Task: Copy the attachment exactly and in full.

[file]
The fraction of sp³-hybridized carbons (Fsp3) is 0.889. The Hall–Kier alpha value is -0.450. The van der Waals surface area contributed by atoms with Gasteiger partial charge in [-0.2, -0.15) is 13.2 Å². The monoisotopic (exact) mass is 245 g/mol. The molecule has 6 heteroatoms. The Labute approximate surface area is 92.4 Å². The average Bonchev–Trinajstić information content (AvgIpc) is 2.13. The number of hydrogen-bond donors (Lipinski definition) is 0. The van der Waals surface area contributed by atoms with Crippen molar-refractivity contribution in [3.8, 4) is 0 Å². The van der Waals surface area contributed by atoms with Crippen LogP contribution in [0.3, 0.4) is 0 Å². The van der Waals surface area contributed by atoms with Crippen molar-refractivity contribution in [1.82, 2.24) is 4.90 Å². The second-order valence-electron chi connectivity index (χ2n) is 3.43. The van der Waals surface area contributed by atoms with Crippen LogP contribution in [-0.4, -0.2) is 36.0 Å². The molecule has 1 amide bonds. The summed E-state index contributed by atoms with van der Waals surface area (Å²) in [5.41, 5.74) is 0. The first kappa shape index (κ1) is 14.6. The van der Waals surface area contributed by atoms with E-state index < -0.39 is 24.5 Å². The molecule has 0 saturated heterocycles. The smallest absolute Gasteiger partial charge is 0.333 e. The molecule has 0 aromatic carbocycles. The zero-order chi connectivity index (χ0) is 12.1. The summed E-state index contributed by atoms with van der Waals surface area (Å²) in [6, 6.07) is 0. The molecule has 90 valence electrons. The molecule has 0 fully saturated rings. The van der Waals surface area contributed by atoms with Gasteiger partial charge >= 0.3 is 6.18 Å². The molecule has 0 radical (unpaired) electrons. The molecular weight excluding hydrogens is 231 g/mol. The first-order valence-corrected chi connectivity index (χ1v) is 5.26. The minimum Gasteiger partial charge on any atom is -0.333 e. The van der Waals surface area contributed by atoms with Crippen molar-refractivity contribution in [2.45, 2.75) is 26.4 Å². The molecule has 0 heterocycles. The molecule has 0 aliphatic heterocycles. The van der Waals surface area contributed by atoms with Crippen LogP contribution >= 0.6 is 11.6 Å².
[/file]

The fraction of sp³-hybridized carbons (Fsp3) is 0.889. The Hall–Kier alpha value is -0.450. The van der Waals surface area contributed by atoms with Gasteiger partial charge in [-0.2, -0.15) is 13.2 Å². The monoisotopic (exact) mass is 245 g/mol. The molecule has 6 heteroatoms. The Labute approximate surface area is 92.4 Å². The average Bonchev–Trinajstić information content (AvgIpc) is 2.13. The number of hydrogen-bond donors (Lipinski definition) is 0. The van der Waals surface area contributed by atoms with Crippen molar-refractivity contribution in [3.8, 4) is 0 Å². The van der Waals surface area contributed by atoms with Crippen LogP contribution in [0.3, 0.4) is 0 Å². The van der Waals surface area contributed by atoms with Crippen molar-refractivity contribution in [1.82, 2.24) is 4.90 Å². The second-order valence-electron chi connectivity index (χ2n) is 3.43. The van der Waals surface area contributed by atoms with Crippen LogP contribution in [-0.4, -0.2) is 36.0 Å². The molecule has 1 amide bonds. The summed E-state index contributed by atoms with van der Waals surface area (Å²) in [5.41, 5.74) is 0. The first kappa shape index (κ1) is 14.6. The van der Waals surface area contributed by atoms with E-state index < -0.39 is 24.5 Å². The molecule has 0 saturated heterocycles. The smallest absolute Gasteiger partial charge is 0.333 e. The molecule has 0 aromatic carbocycles. The zero-order chi connectivity index (χ0) is 12.1. The summed E-state index contributed by atoms with van der Waals surface area (Å²) in [6, 6.07) is 0. The molecule has 90 valence electrons. The molecule has 0 fully saturated rings. The van der Waals surface area contributed by atoms with Gasteiger partial charge >= 0.3 is 6.18 Å². The molecule has 0 radical (unpaired) electrons. The molecular weight excluding hydrogens is 231 g/mol. The first-order valence-corrected chi connectivity index (χ1v) is 5.26. The minimum Gasteiger partial charge on any atom is -0.333 e. The van der Waals surface area contributed by atoms with Crippen molar-refractivity contribution in [2.45, 2.75) is 26.4 Å². The molecule has 0 heterocycles. The molecule has 0 aliphatic heterocycles. The van der Waals surface area contributed by atoms with Crippen LogP contribution >= 0.6 is 11.6 Å².